KANSAS CITY, Mo., April 15, 2015 /PRNewswire-USNewswire/ -- The University of Missouri-Kansas City Class of 2015 Alumni Award recipients includes a doctor who serves people in the world's poorest places, national deputy finance director for George W. Bush's presidential campaign, an army veteran who used the GI Bill to forge his path to an executive position with Sprint, start-up music label owners, and a law grad who made a name for himself leading Major League Baseball and Major League Hockey.
Each year, the UMKC Alumni Association Governing Board and the campus recognize outstanding individual alumni, and one family, with top honors. UMKC will celebrate these alumni at a luncheon event on April 23 on the UMKC campus that typically raises more than $100,000 a year in scholarship support.
"The UMKC Alumni Awards Celebration is one of UMKC's proudest moments," said Pat Macdonald, President of the UMKC Alumni Association. "It's a chance to let the world see the kind of graduates this institution sends out its doors at each Commencement ceremony."
Here are the 2015 UMKC Alumni Awardees:
Nicholas Comninellis (M.D. '82) Alumnus of the Year – Dr. Nicholas Comninellis is changing the face of global health in the world's poorest places as president and CEO of the Institute for International Medicine (INMED). This Kansas City-based organization is dedicated to equipping professionals to serve the impoverished, marginalized or neglected. Under his leadership, INMED has become a widely recognized leader in international health training and mentorship.
Eugene Agee (M.B.A. '98) Defying the Odds Award – Growing up on Chicago's South Side, Agee survived gang violence and racism, joining the military at age 17. Today, Agee serves as Vice President of Procurement and Real Estate, at Sprint, and has championed small and minority owned business as well as diversity initiatives within Sprint.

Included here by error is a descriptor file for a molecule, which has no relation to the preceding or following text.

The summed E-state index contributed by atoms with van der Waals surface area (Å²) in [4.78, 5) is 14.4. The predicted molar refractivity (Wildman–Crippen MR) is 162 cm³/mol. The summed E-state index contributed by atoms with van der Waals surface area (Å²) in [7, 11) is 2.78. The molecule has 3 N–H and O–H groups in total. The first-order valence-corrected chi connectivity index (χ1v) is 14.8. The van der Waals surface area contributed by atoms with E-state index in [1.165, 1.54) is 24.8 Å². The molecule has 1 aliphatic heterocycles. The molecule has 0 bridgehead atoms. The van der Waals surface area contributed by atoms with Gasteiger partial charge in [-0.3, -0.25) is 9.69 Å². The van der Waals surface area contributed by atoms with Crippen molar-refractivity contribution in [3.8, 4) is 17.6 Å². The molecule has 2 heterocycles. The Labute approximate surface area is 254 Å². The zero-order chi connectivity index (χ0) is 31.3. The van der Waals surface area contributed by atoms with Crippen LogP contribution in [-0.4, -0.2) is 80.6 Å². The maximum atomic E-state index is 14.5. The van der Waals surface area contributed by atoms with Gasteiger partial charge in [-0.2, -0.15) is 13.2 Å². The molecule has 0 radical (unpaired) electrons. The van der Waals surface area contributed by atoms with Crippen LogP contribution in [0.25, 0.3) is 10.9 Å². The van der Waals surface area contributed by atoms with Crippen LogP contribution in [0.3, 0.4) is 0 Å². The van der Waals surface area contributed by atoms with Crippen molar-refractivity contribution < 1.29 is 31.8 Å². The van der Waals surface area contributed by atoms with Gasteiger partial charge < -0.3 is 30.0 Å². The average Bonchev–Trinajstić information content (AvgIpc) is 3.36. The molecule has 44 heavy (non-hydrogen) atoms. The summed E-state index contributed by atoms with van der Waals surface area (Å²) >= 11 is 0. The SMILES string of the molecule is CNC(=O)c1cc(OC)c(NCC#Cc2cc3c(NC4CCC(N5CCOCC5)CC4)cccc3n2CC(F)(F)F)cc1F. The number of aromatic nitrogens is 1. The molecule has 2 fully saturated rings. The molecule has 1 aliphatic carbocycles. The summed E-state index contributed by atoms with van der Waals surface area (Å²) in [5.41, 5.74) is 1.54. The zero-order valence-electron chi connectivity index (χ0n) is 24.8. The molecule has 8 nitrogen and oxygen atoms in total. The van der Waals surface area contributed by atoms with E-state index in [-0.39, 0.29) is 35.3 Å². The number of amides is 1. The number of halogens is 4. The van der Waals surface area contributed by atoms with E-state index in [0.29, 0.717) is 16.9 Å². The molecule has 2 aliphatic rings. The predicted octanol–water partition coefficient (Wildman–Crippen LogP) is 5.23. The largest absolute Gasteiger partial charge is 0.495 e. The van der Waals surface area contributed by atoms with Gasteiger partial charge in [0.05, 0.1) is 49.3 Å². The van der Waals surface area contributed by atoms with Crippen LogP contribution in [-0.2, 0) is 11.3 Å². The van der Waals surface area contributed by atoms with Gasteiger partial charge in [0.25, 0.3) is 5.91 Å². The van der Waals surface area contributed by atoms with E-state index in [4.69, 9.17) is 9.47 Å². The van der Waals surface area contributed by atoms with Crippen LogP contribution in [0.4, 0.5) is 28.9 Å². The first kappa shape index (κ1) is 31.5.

Fehr Family - Legacy Award – The Legacy Award honors a family with a history of attending UMKC. The Fehr family legacy began with Irene "Dolly" Fehr who received an economics degree in 1947. Her son, Don Fehr, a graduate of the UMKC School of Law, is one of the most prominent figures in professional sports law. The former executive director of the Major League Baseball Players Association, Don Fehr is currently the director of the National Hockey League Players' Association. Don's wife, Stephanie, holds degrees from the College of Arts & Sciences and the School of Education. Their son, David Fehr, and his wife, Kathryn, both earned Masters of Fine Arts in Acting and Directing in 2008 from UMKC and founded the Linchpin Theater in Chicago. In all, 12 Fehr family members attended UMKC.
David D. McIntire (D.M.A '09) and R. Andrew Lee (M.M. '06, D.M.A.'10) Spotlight Award - Lee and McIntire met at UMKC in 2005 and soon after founded a record label specializing in minimal and electroacoustic music. Their Irritable Hedgehog label has established itself as a significant voice in its genre. To date, the company has released 11 albums that have made "best" and "top" lists of respected critics. Their recording of "The Time Curve Preludes" was named a 2012 Critics Choice by Gramophone, the gold standard in classical music reviews.
Annie Presley (M.P.A. '95) Bill French Alumni Service Award – Among her many volunteer efforts for her alma mater, Presley led the UMKC Alumni Association's efforts to refresh and rebrand the Disney Kangaroo and launch a new apparel line. An author, fundraiser and political consultant and entrepreneur, Presley also was National Deputy Finance Director for President George W. Bush's presidential campaign.
Each year, every UMKC school and college presents an Alumni Achievement Award to one graduate:
Jacquelyn Boan (M.S.N. '95) School of Nursing and Health Studies – Boan has been a family nurse practitioner for 17 years. She is known for her expertise in Advanced Nursing Practice in Geriatrics and is certified in wound, ostomy and continence nursing. A national presenter, Boan's passion for geriatric care led her to work with state and federal regulatory agencies to improve care in long-term settings.